Sunday, March 8, 2009

Araceae: Symplocarpus foetidus

I'm guessing we aren't playing the family game this year, but I hope that all of you will continue to post what you're seeing throughout the year here on Get Your Botany On.

Everyone has probably already seen it, but yesterday at Kankakee Fen in St. Joseph County, Indiana, I saw Symplocarpus foetidus in bloom for the first time this year. The morphology of this species is typical of the family Araceae, with a spathe (a large bract enclosing the inflorescence) enclosing a spadix (a club-shaped structure with a fleshy axis), on which the individual tiny flowers are located. The genus gets its name from the aggregated ovaries (symploce is Greek for connection, and carpos refers to the fruit), while the specific epithet foetidus refers to the foul odor of the plant when bruised. If you were a fly, you would love the skunky odor emitted by good ol' skunk cabbage, and it would draw you to the plant, where you would unknownly collect and spread its pollen.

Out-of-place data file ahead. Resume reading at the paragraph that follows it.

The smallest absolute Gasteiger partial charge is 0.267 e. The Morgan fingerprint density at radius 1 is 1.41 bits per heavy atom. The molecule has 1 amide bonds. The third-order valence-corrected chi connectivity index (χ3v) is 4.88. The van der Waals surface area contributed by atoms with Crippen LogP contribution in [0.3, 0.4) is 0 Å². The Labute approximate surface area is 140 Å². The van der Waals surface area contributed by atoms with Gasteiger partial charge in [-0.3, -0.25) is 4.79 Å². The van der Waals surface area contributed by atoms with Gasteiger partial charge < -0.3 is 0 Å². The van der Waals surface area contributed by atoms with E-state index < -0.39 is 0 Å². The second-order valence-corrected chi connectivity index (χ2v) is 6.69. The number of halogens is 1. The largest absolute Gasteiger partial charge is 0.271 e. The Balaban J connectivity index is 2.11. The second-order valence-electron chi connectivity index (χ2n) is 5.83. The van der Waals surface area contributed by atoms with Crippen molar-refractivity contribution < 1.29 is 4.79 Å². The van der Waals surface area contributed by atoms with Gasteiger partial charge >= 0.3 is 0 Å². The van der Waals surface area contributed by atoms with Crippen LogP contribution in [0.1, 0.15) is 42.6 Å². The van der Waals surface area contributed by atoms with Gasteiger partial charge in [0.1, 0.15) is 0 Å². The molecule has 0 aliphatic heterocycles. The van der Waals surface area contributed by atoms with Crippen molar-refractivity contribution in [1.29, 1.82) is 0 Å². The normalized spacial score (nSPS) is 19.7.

For more information on Symplocarpus foetidus and to read about the other signs of spring I have been observing recently, visit this post on Through Handlens and Binoculars.

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